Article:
Let’s put this into perspective. In a traditional Shamanic culture, everyone would be able to communicate and talk with the Spirits. It was a daily act of cultivation to be able to interact with the sacred. The Diné have the expression to “Walk in Beauty”, because the Sacred is in everything and should be honored. That is the meaning of respect, and cultivating that respect with the world around you. It’s knowing that the world around you is connected in a great web of life, and seeing the hands of Spirit/God/The Universe reflected in all things.
However, in our culture, those who can talk to Spirits and communicate with them regularly are marginalized. We have lost that point of connection where everyone in community can do those tasks, and it’s only a percentage of the population who are sensitive enough to explore and hone their gifts. There is an emergence of psychics, mediums, and other varieties that are becoming more common. Nothing is wrong with them, and they do have gifts. This should be more commonplace, to recognize the people that have true gifts. We should celebrate this instead of shame them. This would be considered “normal” and a functioning part of a Shamanic culture, because divination is still practiced in active Shamanic Cultures today. This is one of the reasons why I teach Shamanic Journeying (and have been for years now), because it’s a way to begin having these experiences of interacting with a trusted Helping Spirit. We as humans need help from the world around us to begin to see things from a different perspective. To project what we feel is “right” or “wrong” is actually imposing our will on our outside world, and is not taking into account that everything has its own Spirit.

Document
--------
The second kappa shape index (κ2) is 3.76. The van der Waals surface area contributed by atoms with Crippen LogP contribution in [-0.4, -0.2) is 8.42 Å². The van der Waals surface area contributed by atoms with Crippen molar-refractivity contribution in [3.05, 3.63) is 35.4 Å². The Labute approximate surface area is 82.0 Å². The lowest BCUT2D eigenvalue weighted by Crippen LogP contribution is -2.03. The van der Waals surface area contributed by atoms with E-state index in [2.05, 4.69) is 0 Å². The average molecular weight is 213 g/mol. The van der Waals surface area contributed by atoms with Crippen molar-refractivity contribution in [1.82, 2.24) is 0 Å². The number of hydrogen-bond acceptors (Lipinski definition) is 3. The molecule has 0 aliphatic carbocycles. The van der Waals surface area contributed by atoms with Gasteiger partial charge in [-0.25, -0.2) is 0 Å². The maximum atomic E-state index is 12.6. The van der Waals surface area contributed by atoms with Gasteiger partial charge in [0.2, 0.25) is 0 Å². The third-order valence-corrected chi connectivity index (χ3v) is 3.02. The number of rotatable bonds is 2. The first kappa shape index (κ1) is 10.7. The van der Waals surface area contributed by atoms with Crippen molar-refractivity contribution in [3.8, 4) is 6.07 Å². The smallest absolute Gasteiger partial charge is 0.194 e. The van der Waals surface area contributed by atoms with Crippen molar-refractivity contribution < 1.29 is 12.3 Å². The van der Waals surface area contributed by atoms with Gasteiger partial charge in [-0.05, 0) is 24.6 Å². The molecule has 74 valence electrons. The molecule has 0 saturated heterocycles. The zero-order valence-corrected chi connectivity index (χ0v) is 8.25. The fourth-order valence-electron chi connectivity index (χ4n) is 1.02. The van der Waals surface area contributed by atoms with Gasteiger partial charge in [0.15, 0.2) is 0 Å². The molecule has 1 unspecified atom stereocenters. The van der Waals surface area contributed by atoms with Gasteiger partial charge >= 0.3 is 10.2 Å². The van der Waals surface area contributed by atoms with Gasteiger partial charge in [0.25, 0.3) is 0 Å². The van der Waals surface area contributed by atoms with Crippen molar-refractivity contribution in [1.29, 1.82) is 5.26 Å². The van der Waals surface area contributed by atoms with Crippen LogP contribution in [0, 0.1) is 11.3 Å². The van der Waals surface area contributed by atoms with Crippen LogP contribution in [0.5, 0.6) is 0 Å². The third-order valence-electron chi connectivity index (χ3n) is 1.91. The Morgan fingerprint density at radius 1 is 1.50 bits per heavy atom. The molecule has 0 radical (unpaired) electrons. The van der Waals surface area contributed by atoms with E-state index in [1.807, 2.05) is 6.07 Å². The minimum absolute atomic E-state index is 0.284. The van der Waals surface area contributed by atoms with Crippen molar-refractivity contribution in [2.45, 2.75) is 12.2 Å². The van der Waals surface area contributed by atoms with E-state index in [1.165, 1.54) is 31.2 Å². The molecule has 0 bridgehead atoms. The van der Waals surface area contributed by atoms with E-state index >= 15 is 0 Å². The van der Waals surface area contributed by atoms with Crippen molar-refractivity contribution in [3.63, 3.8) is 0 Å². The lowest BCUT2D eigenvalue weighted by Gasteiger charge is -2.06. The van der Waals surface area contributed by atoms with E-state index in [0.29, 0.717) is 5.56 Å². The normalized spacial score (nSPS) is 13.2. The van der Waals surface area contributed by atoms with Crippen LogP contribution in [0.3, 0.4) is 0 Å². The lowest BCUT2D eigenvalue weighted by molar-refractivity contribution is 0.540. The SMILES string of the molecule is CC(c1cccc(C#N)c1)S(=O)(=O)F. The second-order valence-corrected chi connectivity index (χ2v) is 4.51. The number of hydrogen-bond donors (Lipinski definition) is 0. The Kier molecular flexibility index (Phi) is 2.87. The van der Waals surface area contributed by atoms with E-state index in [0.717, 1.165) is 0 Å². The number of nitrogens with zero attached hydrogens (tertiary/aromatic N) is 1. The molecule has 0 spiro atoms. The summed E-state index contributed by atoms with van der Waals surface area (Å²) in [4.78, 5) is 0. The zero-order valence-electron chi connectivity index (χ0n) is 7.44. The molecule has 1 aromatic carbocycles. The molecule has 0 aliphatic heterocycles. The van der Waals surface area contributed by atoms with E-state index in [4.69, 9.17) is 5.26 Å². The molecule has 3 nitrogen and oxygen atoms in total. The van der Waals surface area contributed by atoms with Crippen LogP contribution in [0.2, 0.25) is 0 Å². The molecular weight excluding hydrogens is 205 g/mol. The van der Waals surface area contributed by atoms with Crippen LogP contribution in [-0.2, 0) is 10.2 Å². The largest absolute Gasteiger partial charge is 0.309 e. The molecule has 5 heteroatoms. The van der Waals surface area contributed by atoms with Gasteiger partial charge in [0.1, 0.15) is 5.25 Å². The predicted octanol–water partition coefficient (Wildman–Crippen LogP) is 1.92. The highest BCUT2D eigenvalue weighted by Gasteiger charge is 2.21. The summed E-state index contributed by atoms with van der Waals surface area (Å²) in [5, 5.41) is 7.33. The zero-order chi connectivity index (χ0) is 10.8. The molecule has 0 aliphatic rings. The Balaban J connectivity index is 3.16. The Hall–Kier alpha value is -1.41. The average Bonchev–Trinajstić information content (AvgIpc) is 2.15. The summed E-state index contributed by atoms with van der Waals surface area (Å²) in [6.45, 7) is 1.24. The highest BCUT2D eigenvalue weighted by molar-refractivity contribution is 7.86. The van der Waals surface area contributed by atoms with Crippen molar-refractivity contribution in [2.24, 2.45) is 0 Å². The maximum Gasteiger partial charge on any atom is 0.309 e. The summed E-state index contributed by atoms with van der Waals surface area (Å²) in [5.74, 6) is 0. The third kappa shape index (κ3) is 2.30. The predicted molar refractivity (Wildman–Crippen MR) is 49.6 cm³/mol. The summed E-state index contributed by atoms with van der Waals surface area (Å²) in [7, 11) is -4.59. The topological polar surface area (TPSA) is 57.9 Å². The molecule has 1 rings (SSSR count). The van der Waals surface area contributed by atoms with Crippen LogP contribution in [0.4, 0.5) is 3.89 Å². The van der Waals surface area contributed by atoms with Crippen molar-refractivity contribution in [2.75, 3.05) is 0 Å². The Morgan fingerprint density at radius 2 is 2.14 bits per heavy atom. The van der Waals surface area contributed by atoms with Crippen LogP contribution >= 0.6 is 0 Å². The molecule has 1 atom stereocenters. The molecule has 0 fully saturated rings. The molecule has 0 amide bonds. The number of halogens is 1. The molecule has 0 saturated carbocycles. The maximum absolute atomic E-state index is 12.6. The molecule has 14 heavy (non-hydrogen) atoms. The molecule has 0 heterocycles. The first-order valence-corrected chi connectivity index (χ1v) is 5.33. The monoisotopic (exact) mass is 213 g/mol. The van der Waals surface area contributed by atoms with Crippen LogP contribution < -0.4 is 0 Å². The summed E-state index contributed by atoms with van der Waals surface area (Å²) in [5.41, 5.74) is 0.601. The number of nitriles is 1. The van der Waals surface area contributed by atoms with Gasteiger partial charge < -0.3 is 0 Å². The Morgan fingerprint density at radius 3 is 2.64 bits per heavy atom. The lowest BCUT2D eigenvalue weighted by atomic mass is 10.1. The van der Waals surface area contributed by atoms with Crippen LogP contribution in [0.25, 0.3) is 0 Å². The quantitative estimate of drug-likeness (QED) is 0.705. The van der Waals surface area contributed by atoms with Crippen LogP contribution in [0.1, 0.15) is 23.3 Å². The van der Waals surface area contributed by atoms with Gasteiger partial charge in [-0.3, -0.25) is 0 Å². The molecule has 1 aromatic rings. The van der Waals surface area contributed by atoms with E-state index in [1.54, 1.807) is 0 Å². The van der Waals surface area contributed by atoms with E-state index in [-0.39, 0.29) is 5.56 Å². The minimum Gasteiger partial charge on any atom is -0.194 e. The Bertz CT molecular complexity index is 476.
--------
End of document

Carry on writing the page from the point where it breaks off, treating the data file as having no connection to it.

Have you ever walked into someones house and felt nice and calm? Just started relaxing as soon as you walk in the door? And then what happens when you walk into an office building and you feel your shoulders start tensing up because of all of the stress that’s in the environment? Buildings have spirits too, and so does the land that the buildings are on. No one needs to be a Shaman to tap into that.
To be a Shamanic Practitioner means to be able to use Shamanic skills in your everyday life to interact in a healthy and respectful way with the world around you. It’s about constantly improving our language with Spirit and understand the messages we are being given. To Journey to the Spirit of the Land and give respect to the stream in your backyard by tossing some tobacco or cornmeal outside is a great way to begin cultivating the relationship with the world around us. You can honor the Ancestors by setting aside a little tiny plate of food at each meal to give gratitude for the food you are about to eat. These are things that (in my opinion) should be normalized to help us feel more connected to the great web of life. So many of my clients suffer because they feel the strain of loneliness, feeding into the story of separation – that they are separated from God/The Universe/Spirit. In an indigenous culture, everyone would be expected to maintain this relationship with the divine by honoring the Sacred in all things.